Like
Version 3.0b4
1 answer(s)
Anonymous
Anonymous
04 December 2004
Correction: The pro version will be $70 not $80. Still, that is far too much for a basic outliner. You can do far, far more with your dollar.
Like
Version 3.0b4
Anonymous
04 December 2004
looks great!
Like
Version 3.0b4
Anonymous
04 December 2004
Looks great. But why a normal and a Pro, why?!
Like
Version 3.0b4
2 answer(s)
Anonymous
Anonymous
04 December 2004
T, Where did you find a Normal and a Pro version? That applies to Omni Grapple, not this beta release of Omni Outliner. G
Like
Version 3.0b4
Anonymous
Anonymous
04 December 2004
Look at the OmniGroup website. Omni will release a Pro version of this app, like with OmniGraffle.
Like
Version 3.0b4
Radd
04 December 2004
Wow! I'll have to spend some time before a true review... but my first impression is definitely one of amazement... VERY different than previous versions... and so far... in a VERY good way! Kudos to Omni for evolving the 3.0 well beyond the limitations of the 2.0. Instead of modest improvements, 3.0 seems fully redesigned to achieve the original goals, but with power and interface enhancements to spare. OmniOutliner definitely seems poised to return itself to my list of "can't live without" apps!
Like
Version 3.0b4
Anonymous
18 November 2004
OmniOutliner is good, but needs an upgrade soon. Come on, give us version 3. Give us more export capabilities. Apart from the lack of update, this app is still good. It's a really solid outliner, one that doesn't get in the way. A really smooth app. But again, please upgrade this app, please... Another fabulous app is Hog Bay Notebook. It is an outliner-style notebook. It is great for organizing ideas and for writing. Forget the 3.1 version. Try the new 3.5 beta. For lists and simple outlines, also brainstorming, I use OmniOutliner. For really getting organized, archiving things, and writing stuff, Hog Bay is the way.
Like
Version 2.2.6
Anonymous
12 November 2004
Horses for courses! I love this app as it fits the way my brain works rather than the way the developers brian works. Or maybe that is it, I just found a designer who thinks like me.
Like
Version 2.2.6
Anonymous
16 June 2004
Bleh! This interface is too confusing. Not a replacement to Organicer yet...
Like
Version 2.2.6
dorian innes
04 September 2003
forget that it says "notes" for iorganize and just look at what it does. It is a lot more organized with the column on the left allowing you to make a title, then on the right you can write pages upon pages. and then you can segment it down even more by adding a completely different category of notes to the top. I'm a writer and i used to use outliner for novel ideas, pieces of chapters, script treatments, everything. But its tedious, somewhat difficult to use considering the program should be very simple, and most of all, it lacks a lot of features i need as far as organizing thoughts and chapters and sequences. when i had omnioutliner i found myself furiously reading over lots and lots of headings just to find the right one. iorganize lets you create your own groups that are stored at the top of the screen. then it is broken down further into little note titles on the left side, and then it allows you to add anything and any amount of data to that note on the right. And the search function for iorganize makes looking for something even easier than it already is. i suggest everyone download each program and try them out and get the hang of them first. you'll eventually see what i mean.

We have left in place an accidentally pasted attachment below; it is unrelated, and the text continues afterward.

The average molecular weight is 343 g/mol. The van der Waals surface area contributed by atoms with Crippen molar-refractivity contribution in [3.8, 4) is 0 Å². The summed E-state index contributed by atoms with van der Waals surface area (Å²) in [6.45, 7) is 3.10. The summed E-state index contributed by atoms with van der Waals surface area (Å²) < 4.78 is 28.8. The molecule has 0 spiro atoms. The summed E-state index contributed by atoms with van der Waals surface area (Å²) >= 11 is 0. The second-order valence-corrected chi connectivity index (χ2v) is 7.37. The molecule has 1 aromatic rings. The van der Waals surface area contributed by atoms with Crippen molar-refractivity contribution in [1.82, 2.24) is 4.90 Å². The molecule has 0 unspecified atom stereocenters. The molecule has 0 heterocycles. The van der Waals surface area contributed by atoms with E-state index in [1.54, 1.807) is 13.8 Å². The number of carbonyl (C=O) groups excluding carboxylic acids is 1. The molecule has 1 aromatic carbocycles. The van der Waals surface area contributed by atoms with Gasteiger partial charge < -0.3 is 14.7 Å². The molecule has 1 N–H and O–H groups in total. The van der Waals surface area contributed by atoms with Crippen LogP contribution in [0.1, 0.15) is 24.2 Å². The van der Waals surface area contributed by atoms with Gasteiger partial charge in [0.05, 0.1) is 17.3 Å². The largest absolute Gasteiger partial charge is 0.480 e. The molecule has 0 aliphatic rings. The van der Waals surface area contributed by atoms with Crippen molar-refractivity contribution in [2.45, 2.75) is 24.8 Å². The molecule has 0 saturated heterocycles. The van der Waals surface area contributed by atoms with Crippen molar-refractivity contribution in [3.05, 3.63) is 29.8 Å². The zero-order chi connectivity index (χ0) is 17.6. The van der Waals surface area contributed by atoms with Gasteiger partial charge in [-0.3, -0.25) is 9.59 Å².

Like
Version 2.2.4
Anonymous
04 September 2003
dorian- i took a look at iorganizex after reading your review and after looking at it I don't really understand your comments. iOrganizeX isn't really an outliner, as far as I can tell, but a note organizer (hence the name). So I don't really see how iOrganizeX "blows the doors" off of omnioutliner when it isn't really an outliner.
Like
Version 2.2.4
Anonymous
04 September 2003
when i first got my powerbook i downloaded omnioutliner and fell in love. I even bought a license. that is, until i downloaded a little program called iorganizeX. It blows the doors off of omnioutliner. It is easier, better organized, better everything. I suggest you give it a chance WAAAAAY before omini outliner. I wish i did before i paid for the omni license
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Version 2.2.4
Anonymous
18 August 2003
Want to get blown away with an outliner program that is FREE, MAC oriented to the hilt and graphically beautiful? Then get MyMind! MyMind is the future of outlining and wait until you see how you use it! I like OmniOutliner, but I loved InfoDepot and now I love MyMind. If only MyMind and Tinderbox could get together...hmmmm.
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Version 2.2.3
Anonymous
17 April 2003
I use this super application every single day. It grows deeper as I use it more and more. I'm a registered user since version 1.0 and also use OmniGraffle and OmniDiskSweeper. (Drop your Outliner doc onto OmniGraffle for automatic graphic generation.) The app may not fit your needs, but it sure fits mine; it gets out of my way and allows me to be very speedy while outlining, brainstorming and organizing ideas/concepts and infomation. Features: Very customizable display and export, excellent keyboard shortcuts, add blocks of supplementary text to each line item, "hoist"/"unhoist" the current line item so it displays as the top level item, and more. Download and use it for free. The app will allow unlimited use with 20 or fewer items. (And don't even get me started about OmniGraffle.) It's software developers like OmniGroup that empower the Macintosh platform: all Mac and Os X products only.
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Version 2.2.1
Anonymous
15 April 2003
Good, but not near as good as the defunct InfoDepot by Chena. I still use an older OS version just to run my beloved InfoDepot. It rocks compared to OmniOutliner.
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Version 2.2.1b1
Anonymous
15 April 2003
Solid outlining software. Easy to use interface. And, suprise, it even can read all of my 15-year-old More outline files. Great! Only thing it misses is the ability to increase the linespace between certain level items.
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Version 2.2.1b1
Anonymous
08 April 2003
Excellent features. Never had any problems with it and never had a crash. The continued support and integration with Graffle and now Keynote make it invaluable. Excellent program!
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Version 2.2.1b1
Knut
08 April 2003
pretty lame no image support.. I go with liner from imediasw.com
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Version 2.2.1b1